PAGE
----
cdiv.onclick = togglescroll;
document.getElementById("topclick").onclick = togglescroll;
}
</script>

<style type="text/css">
..rel { position: relative }
#topdiv { position: relative; z-index: 10 }
#topclick { position: absolute; text-align: left;
width: 100%; height: 150px }
#clipdiv { position: relative; width: 100%; height: 150px;
text-align: left; overflow: hidden }
#absimg { position: absolute; top: -60px }
</style>

<body onload="getvars()">
<div id="topdiv"><div id="topclick">&nbsp;</div></div>
<div id="clipdiv"><img height=150 src="images/wideimg.jpg" alt="wide
image"></div>
<table align="right" width=300 cellpadding=0 cellspacing=0 border=0>
<tr>
<td width=300 height=228 valign="top" align="left"><div class="rel"><img
id="absimg" width=300 height=288 src="images/diamondshape.gif"
alt=""></div></td>
</tr>
....

With document.all support added works with IE4 and later, also works with
FF.
Jul 23 '05 #10

P: n/a
nutso fasst wrote:
"RobG" <rg***@iinet.net.auau> wrote in message
news:42***********************@per-qv1-newsreader-01.iinet.net.au...
This is an interesting issue. If that is what you are going to do,
you may as well use RobB's method and fire the onclick from both
images - it's the simplest by far.

But also fires over the overlapping image where it doesn't overlap.

So do that and keep things simple - anything based on pixel-perfect
locations of elements in the page is bound to fail sooner rather than
later.

Bound to fail?


Page co-ord methods may be OK now, but in future you may introduce
new stuff that messes with some browsers. The news site that I use
recently 'updated' their site so now Firefox has issues with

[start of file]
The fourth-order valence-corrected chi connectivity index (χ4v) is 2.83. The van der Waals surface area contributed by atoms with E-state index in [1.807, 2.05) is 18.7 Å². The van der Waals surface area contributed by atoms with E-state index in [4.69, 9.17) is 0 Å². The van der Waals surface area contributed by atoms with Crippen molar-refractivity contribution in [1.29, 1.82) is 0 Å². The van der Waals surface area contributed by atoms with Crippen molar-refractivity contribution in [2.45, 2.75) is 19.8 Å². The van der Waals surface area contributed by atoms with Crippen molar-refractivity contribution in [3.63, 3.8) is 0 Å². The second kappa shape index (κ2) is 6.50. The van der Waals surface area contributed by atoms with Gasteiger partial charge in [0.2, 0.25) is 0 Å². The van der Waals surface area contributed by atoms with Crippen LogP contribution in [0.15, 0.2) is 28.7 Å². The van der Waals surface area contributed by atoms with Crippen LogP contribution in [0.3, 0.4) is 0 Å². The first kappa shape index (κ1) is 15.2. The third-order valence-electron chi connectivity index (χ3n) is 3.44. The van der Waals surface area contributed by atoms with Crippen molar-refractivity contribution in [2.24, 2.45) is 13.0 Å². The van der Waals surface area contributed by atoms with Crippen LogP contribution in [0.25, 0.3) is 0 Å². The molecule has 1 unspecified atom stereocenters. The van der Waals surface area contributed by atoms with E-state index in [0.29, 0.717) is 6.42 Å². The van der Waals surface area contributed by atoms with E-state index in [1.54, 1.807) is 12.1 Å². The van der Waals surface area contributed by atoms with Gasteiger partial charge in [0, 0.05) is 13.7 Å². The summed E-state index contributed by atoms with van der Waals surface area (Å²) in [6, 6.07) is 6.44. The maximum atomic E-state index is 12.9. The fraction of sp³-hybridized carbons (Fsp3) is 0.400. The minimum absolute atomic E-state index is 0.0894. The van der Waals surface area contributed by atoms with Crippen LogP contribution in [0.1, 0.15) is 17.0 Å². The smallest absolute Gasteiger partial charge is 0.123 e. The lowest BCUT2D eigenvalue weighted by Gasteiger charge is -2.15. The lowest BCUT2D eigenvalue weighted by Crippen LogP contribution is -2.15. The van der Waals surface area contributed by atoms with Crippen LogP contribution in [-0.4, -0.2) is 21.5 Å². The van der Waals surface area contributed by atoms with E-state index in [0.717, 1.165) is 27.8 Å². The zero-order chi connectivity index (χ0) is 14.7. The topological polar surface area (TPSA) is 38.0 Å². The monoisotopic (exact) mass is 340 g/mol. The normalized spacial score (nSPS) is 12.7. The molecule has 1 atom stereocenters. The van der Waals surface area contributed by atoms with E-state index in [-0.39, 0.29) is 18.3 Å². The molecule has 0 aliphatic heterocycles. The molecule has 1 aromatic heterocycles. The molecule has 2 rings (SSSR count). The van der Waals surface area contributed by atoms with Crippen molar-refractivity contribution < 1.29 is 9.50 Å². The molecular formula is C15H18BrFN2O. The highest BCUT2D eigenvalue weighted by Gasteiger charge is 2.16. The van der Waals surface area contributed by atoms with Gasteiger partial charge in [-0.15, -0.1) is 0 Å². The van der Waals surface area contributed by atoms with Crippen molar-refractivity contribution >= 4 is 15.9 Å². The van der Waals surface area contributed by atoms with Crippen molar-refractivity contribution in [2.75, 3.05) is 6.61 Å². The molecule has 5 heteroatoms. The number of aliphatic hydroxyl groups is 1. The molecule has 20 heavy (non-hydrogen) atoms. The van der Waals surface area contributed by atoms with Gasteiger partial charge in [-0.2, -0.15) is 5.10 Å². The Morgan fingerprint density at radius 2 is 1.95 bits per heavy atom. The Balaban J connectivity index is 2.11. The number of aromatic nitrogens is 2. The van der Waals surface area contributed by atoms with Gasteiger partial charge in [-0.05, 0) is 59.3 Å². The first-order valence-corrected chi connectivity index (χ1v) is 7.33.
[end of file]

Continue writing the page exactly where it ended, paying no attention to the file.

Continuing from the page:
overlapping text and images until I force a re-fresh by
increasing/decreasing the font size. Not fatal, but a real PITA.

I would expect that page co-ord stuff would have problems in the
above scenario.
What I wrote works with FF and with IE all the way back to
v.4.0, and standardization is improving. But there is a way to do it that
doesn't rely on coordinates and doesn't need an event on the overlapping
image: another div that overlaps both. Simple, really. I've removed IE 4's
document.all support for clarity...
Ah yes, I was most of the way there but my implementation was flawed.
Put the overlying div with the onclick in a separate branch so
neither image gets in the way. Musta been tired...

[...]
With document.all support added works with IE4 and later, also works with
FF.


Clean, tidy, exactly as specified and no posX/Y - congratulations :-)

--
Rob
Jul 23 '05 #11

P: n/a
Hmm, just noticed another nice thing about this solution. If I add some
titles to the HTML, e.g.:

<div id="topdiv"><div id="topclick" title="click to scroll the
image...">&nbsp;</div></div>
<div id="clipdiv" title="click to hide the scroll bar..."><img height=150
src="images/wideimg.jpg" alt="wide
image"></div>

Presto, contextual instructions!

nf
Jul 23 '05 #12

P: n/a

nutso fasst wrote:
"RobB" <fe******@hotmail.com> wrote in message
news:11**********************@z14g2000cwz.googlegr oups.com...

Hi, Rob. Your example looks pretty straightforward, but it doesn't account for 'cthru' only partially overlapping 'xpander'.
That's pretty cryptic...you said initially:
The problem is that there is a absolutely-positioned
GIF image overlapping the bottom of the wide image.


....which is exactly what I gave you. Make sure that the post wasn't
corrupted, there might be a control character or two in there, and that
long url is truncated.
Also, I don't understand
statements like "/\bscroll\b/.test(obj.style.overflowX)." Can you

explain?

obj.style.overflowX = /\bscroll\b/.test(obj.style.overflowX) ?
'hidden' : 'scroll';

Uses the regular expression /\bscroll\b/, which will match the string
'scroll' (could have used /^scroll$/ or simply /scroll/ also); if it
matches, RegExp.test returns true which assigns 'hidden' to the
overflowX property, otherwise assigning 'scroll'. A toggle, in other
words. Note that, first time around, this property will be the empty
string, a result of the CSS having cascaded from a global stylesheet
rather than being assigned in the element's HTML and setting the Style